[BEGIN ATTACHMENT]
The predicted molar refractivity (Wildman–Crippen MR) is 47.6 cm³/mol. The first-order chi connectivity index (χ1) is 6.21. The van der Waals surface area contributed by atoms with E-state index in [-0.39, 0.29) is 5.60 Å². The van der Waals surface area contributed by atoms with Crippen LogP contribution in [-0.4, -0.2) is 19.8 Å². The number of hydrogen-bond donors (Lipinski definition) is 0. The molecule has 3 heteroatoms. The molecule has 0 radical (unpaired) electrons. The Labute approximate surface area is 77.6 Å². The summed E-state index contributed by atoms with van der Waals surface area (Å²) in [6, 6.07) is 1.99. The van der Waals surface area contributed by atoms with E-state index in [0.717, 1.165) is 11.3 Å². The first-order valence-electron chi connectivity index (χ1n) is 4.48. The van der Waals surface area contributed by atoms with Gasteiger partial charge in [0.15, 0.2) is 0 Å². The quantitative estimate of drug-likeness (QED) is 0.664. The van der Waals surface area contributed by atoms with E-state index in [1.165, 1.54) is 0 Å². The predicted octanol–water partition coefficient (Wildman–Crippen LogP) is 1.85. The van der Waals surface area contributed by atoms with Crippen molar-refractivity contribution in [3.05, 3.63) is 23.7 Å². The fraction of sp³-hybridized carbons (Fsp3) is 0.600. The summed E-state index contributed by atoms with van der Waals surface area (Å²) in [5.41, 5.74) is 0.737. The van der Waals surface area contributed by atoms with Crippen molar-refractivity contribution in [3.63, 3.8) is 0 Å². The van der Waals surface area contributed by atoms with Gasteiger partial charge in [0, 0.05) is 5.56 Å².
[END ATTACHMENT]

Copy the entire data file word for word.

The predicted molar refractivity (Wildman–Crippen MR) is 47.6 cm³/mol. The first-order chi connectivity index (χ1) is 6.21. The van der Waals surface area contributed by atoms with E-state index in [-0.39, 0.29) is 5.60 Å². The van der Waals surface area contributed by atoms with Crippen LogP contribution in [-0.4, -0.2) is 19.8 Å². The number of hydrogen-bond donors (Lipinski definition) is 0. The molecule has 3 heteroatoms. The molecule has 0 radical (unpaired) electrons. The Labute approximate surface area is 77.6 Å². The summed E-state index contributed by atoms with van der Waals surface area (Å²) in [6, 6.07) is 1.99. The van der Waals surface area contributed by atoms with E-state index in [0.717, 1.165) is 11.3 Å². The first-order valence-electron chi connectivity index (χ1n) is 4.48. The van der Waals surface area contributed by atoms with Gasteiger partial charge in [0.15, 0.2) is 0 Å². The quantitative estimate of drug-likeness (QED) is 0.664. The van der Waals surface area contributed by atoms with E-state index in [1.165, 1.54) is 0 Å². The predicted octanol–water partition coefficient (Wildman–Crippen LogP) is 1.85. The van der Waals surface area contributed by atoms with Crippen molar-refractivity contribution in [3.05, 3.63) is 23.7 Å². The fraction of sp³-hybridized carbons (Fsp3) is 0.600. The summed E-state index contributed by atoms with van der Waals surface area (Å²) in [5.41, 5.74) is 0.737. The van der Waals surface area contributed by atoms with Crippen molar-refractivity contribution in [3.63, 3.8) is 0 Å². The van der Waals surface area contributed by atoms with Gasteiger partial charge in [0, 0.05) is 5.56 Å².